Unlike other types of commercial buildings, such as offices or hotels, lofts were built without a program for use and particular design requirements. The facades could be plain or fancy, as the developer chose, but the lobbies were modest and the number of elevators minimal. Lofts were erected as speculative real estate to earn rents. They housed multiple tenants who rented all or part of one or more floors.
Lofts were a traditional form of New York commercial building used for warehousing or light manufacturing from the early 19th century, but like all structures through the 1870s, they rose only four or five stories. Taller loft buildings began to proliferate, especially replacing older mercantile structures along Broadway from Canal Street north to Madison Square, principally after 1895. Many contained businesses related to the garment industry, New York’s largest manufacturing sector. The multiple signs affixed to facades visible in old photographs capture some of the businesses: Eagle Skirt Co., Petticoats; Preiss Bros, Raincoat Specialists; The Binger Co., Advertisements and Signs; H. Gallert Belts; J. Marrow, Ostrich Feathers.
Some lofts were big boxes with large floor plates that were well suited to factory-style production such as shirtwaists sewn by rows of garment workers or floors of presses of printers and lithographers. Many buildings, though, were thin slivers of only 25 to 50 feet frontage erected by individual entrepreneurs who were making a first foothold in the real estate business. Some skinny structures poked above older low-rise blocks like a strange slice of a lost larger building. Others built separately, but on contiguous lots, combined to form a block-long behemoth, like the 12-story cliff of lofts on the east side of Broadway just south of Houston Street.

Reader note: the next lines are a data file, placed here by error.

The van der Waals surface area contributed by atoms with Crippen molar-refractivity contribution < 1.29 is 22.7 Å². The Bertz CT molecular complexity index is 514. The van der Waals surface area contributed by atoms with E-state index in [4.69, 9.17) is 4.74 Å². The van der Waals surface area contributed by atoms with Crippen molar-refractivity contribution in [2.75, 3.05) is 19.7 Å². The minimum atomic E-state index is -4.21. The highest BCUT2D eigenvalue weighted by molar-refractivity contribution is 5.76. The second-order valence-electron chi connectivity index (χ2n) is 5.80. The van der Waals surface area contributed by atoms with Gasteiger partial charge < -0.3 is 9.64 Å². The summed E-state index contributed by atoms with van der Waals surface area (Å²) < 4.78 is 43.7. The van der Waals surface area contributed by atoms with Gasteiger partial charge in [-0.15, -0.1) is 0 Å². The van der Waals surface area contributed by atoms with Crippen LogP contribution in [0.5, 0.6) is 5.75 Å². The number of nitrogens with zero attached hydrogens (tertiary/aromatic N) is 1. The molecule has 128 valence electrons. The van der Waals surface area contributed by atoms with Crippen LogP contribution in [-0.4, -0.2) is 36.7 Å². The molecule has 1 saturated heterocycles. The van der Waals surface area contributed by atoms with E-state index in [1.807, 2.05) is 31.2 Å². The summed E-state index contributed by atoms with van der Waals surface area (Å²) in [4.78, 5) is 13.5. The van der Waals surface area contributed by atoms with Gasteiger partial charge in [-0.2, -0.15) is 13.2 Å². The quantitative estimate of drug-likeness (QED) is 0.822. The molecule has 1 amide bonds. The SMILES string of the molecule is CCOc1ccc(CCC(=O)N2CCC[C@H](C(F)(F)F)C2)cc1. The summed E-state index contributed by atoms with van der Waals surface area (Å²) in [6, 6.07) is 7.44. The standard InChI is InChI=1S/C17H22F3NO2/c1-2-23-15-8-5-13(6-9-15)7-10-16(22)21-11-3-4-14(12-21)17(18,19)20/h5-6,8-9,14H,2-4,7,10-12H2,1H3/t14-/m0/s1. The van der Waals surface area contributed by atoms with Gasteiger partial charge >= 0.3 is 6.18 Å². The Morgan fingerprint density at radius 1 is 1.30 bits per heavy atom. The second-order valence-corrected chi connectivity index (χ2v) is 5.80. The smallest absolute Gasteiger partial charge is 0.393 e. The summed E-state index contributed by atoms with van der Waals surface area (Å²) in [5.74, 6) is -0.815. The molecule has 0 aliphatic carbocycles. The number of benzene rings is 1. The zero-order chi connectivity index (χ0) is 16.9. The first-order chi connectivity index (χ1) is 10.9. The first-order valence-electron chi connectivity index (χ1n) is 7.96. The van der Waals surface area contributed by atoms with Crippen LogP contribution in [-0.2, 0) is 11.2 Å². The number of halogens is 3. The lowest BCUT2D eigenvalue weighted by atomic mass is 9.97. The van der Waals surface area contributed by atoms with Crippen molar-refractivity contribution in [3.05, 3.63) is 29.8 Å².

Completed in 1900, the Asch Building was typical of a cluster of loft and light manufacturing buildings erected in the blocks between Broadway and Washington Square, where New York University had a small campus. The loft became infamous on March 25, 1911, when the Triangle Waist Company’s factory, located on the three top floors of the “fireproof” 10-story building, caught fire, tragically killing 146 workers.
As the historian Andrew Dolkart explained the history of lofts in his 2012 exhibition for the Museum, “Urban Fabric: Building New York’s Garment District:”
“A ‘loft’ is an open and flexible space, unencumbered with partitions, intended for industrial, commercial, or warehousing uses. Lofts generally housed multiple tenants who rented all or part of one or more floors. As the garment manufacturers were forced out of tenement sweatshops beginning in the 1890s, they first moved their factories into old loft buildings. Soon scores of new lofts were erected to meet the demands of the expanding industry. The principal concentrations were located on and near Broadway near Washington Square and on blocks near Union Square.
The lofts erected in the 1890s and first years of the 20th century were generally metal-framed buildings of 8 to 10 stories with brick and stone facades. Stores occupied street-level spaces. They had passenger and freight elevators, large windows for light and ventilation, steam heat, and plumbing. Most significantly, the new lofts had electricity, which permitted the installation of efficient electric sewing machines, cutting machines, and other time and labor saving devices. They were also “fireproof” and were supposed to have adequate fire escapes and exits.
Fireproof was an insurance term that only meant a building would not be destroyed in a conflagration; it did not protect the safety of those working inside. Few buildings had sprinkler systems or non-flammable window frames… The building itself, as the term “fireproof” had promised, suffered little damage, and was repaired and reoccupied within a few months. The response of the press and the public, however, resulted in major reforms.”